In letters to US President Barack Obama and Secretary of Defence Robert Gates, Amnesty International has called for measures to ensure that Manning is no longer held in 23-hour solitary confinement and subjected to other harsh conditions.

Manning’s requests to have his custody assignment downgraded have been denied despite his reportedly presenting no problems to staff or inmates and having a clear disciplinary record while in custody.

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Inhumane Treatment of WikiLeaks Soldier Bradley Manning

US Private Bradley Manning is accused of leaking information to Wikileaks. © APGraphicsBank

US authorities must alleviate the harsh pre-trial detention conditions of Bradley Manning, the soldier accused of leaking information to Wikileaks.

The US army private, 23, has been held for 23 hours a day in a sparsely furnished solitary cell and deprived of a pillow, sheets, and personal possessions since July 2010.

Amnesty International last week wrote to the US Defence secretary, Robert Gates, calling for the restrictions on Bradley Manning to be reviewed. In the same week, the soldier suffered several days of increased restrictions by being temporarily categorized as a ‘suicide risk’.

We’re concerned that the conditions inflicted on Bradley Manning are unnecessarily severe and amount to inhumane treatment by the US authorities.  Manning has not been convicted of any offense, but military authorities appear to be using all available means to punish him while in detention. This undermines the United States’ commitment to the principle of the presumption of innocence.

Last Tuesday, Manning was placed on ‘suicide risk’, which resulted in him being stripped of his clothes apart from underwear, and the confiscation of his prescription glasses for most of the day, which Manning says left him in “essential blindness”.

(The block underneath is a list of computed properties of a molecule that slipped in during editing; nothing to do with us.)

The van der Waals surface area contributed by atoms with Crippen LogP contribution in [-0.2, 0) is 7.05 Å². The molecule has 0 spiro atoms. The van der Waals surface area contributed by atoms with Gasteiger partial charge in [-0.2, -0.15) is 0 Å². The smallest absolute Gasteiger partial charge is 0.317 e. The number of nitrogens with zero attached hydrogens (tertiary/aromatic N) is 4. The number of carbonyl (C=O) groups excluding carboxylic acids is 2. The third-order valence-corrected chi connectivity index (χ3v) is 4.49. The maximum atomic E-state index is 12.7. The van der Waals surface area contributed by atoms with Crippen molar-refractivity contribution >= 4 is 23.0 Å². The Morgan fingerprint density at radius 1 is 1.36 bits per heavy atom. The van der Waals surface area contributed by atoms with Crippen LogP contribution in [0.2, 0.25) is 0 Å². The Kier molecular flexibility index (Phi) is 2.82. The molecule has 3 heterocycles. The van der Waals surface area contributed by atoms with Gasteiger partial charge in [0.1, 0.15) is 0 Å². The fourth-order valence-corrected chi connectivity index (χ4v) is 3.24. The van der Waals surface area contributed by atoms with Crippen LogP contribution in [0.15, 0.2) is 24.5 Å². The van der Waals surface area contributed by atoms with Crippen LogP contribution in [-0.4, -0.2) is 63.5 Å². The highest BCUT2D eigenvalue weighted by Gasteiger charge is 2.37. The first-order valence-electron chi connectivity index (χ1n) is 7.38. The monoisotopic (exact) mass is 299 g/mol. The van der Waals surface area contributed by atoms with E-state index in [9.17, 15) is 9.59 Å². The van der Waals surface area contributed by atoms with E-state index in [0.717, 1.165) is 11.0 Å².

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Q&A: Wikileaks and Freedom of Expression

The right to freedom of expression includes the right to receive and impart all kinds of information © Alex Milan Tracy/Demotix

International controversy over the Wikileaks release of US diplomatic cables continues to rage. In recent days, Paypal, Visa and Mastercard have barred their users from donating to Wikileaks, alleging that the site may be engaged in illegal conduct.  Amnesty International examines some of the human rights issues at stake.

Would prosecution of Julian Assange for releasing US government documents be a violation of the right to freedom of expression?

The US government has indicated since July 2010 that it is conducting a legal investigation into the actions of Wikileaks and its founder Julian Assange for distributing secret documents.  A range of US political figures have called for a criminal prosecution of Assange.

According to Amnesty International, criminal proceedings aimed at punishing a private person for communicating evidence about human rights violations can never be justified. The same is true with respect to information on a wide range of other matters of public interest.